MO: In materials. That’s easy. I don’t have to think when I make something. I just visualise it when I feel and see the material. Sometimes I do have a sewer’s block. If it’s a short block I just go to cook or clean. That’s what I use to distanciate myself from my sewing machine. Because I’m my own boss I can make my own working hours. I dreamt my best designs. I would wake up and draw them on my walls and when I’d get up in the morning I’d try to make them. I work really well with deadlines. If I work for a deadline for a customer then I don’t really have blocks. It comes naturally.
MA: You’ve not only been sewing clothing. What other projects have you been working on?
MO: I did a really nice silk curtain project for a house in a dutch ‘mountain’, 20 by 5 metres. And they asked me to make the UV stage of the Defqon1 Festival. It was an eight metre wide blow up jelly fish with twelve metre tentacles.
MA: We live in the world where we are literally flooded with excess manufactured products. We’ve seen it in Gambia. Containers of used clothes are sent here from Europe and US. What’s your outlook at this situation?
MO: Last year I set up my second brand. It didn’t feel good anymore to make all this new stuff for Fake UniKorn. In May I was in Thailand and I used that time to think of ways of how to upcycle clothes. When I came back I immediately set up Urban Cowboy. I have access to really good Scandinavian vintage, which for some reason is an excellent quality vintage. From ’60 to ‘90s clothes. I started upcycling that. Last year June I swapped the style of my shop from exclusively Fake UniKorn to a mix with Urban Cowboy. It became a combination of two labels. Because it’s all unique items to start with, it gives me freedom to freestyle on single items. It made me very happy to freak on single items, and not only having to work on a collection where each garment has to come in different sizes.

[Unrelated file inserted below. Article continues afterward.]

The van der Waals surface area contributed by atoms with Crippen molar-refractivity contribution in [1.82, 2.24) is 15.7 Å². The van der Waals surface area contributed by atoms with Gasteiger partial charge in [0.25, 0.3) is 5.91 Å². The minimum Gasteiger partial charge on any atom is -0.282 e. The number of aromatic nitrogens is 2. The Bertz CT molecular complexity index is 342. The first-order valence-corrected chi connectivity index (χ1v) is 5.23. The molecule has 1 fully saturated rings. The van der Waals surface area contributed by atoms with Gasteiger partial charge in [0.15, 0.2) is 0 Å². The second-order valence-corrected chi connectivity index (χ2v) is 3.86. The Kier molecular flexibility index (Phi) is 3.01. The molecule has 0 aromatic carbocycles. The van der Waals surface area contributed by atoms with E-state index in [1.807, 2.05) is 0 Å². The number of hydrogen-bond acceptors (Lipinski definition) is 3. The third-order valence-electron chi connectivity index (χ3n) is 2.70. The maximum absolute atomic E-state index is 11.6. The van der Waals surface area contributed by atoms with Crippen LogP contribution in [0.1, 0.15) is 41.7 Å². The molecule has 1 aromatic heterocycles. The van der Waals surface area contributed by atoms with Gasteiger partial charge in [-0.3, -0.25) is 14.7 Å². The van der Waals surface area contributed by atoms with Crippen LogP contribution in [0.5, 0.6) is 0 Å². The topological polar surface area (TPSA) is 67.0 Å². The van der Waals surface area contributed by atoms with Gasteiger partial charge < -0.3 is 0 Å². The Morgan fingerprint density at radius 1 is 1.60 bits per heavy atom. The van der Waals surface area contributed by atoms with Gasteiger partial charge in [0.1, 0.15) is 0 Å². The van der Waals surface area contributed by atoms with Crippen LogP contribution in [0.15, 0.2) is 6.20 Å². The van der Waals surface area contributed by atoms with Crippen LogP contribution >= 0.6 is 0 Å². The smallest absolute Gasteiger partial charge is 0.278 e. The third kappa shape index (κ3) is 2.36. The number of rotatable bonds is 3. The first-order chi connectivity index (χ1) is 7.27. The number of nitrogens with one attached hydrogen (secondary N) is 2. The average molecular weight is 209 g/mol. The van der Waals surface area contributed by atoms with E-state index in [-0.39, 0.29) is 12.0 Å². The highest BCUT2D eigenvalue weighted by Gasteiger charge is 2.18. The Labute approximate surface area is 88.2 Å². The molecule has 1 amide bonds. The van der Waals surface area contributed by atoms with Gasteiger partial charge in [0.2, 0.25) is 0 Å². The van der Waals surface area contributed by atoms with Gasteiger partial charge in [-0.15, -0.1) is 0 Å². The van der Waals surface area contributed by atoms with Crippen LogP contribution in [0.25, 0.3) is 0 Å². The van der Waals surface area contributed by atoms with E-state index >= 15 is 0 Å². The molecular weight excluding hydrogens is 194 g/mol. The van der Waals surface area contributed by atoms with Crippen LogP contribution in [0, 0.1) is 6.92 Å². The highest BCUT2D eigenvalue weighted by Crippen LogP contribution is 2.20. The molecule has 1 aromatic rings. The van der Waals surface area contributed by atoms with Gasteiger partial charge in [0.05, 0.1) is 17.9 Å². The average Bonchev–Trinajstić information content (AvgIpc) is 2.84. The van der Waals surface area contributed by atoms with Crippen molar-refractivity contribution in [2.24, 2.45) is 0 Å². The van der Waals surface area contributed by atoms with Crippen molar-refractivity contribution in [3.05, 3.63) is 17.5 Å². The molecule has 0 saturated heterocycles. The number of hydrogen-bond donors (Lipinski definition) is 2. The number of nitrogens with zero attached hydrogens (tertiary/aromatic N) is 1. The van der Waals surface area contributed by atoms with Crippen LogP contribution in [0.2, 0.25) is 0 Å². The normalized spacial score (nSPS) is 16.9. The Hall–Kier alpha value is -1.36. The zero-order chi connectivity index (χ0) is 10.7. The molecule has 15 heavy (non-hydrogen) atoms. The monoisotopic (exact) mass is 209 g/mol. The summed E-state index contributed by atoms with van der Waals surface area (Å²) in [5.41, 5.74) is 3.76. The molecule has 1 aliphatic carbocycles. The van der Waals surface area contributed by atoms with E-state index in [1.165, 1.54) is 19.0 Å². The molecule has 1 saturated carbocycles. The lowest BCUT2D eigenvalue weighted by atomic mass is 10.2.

MA: A lot of craftsmanship in so called developed countries become more exclusive and expensive. How do you see the future of tailoring?
I think good tailors are becoming a dying species. Like with most crafts. In Europe there is Ikea and that’s why there are less and less carpenters. What annoys me the most is that people start loosing the ability to see the difference between unique items made with lot of skill and some cheap thing that does the job. Whether it’s a cupboard or a table or clothes, or whatever. It’s like going to McDonald’s vs Michelin star restaurant. People don’t see the difference anymore between craftsmanship and mass production. And when they do see it, they appreciate it less..
Now you’ve been for one month in Gambia. What’s on your plate?
I’m Africanising because I’m becoming much slower at my work… Now I’m full time teaching during the daytime and giving this a go. We’ll see how this works out for me and my students! In the evenings I work on my own African (upcycled) Collection, which I hope will pay for some of the costs I have while living here. Bismillah!
GOOD LUCK MONIQUE!
You can join up on tracking her expedition in Gambia on a FB page here.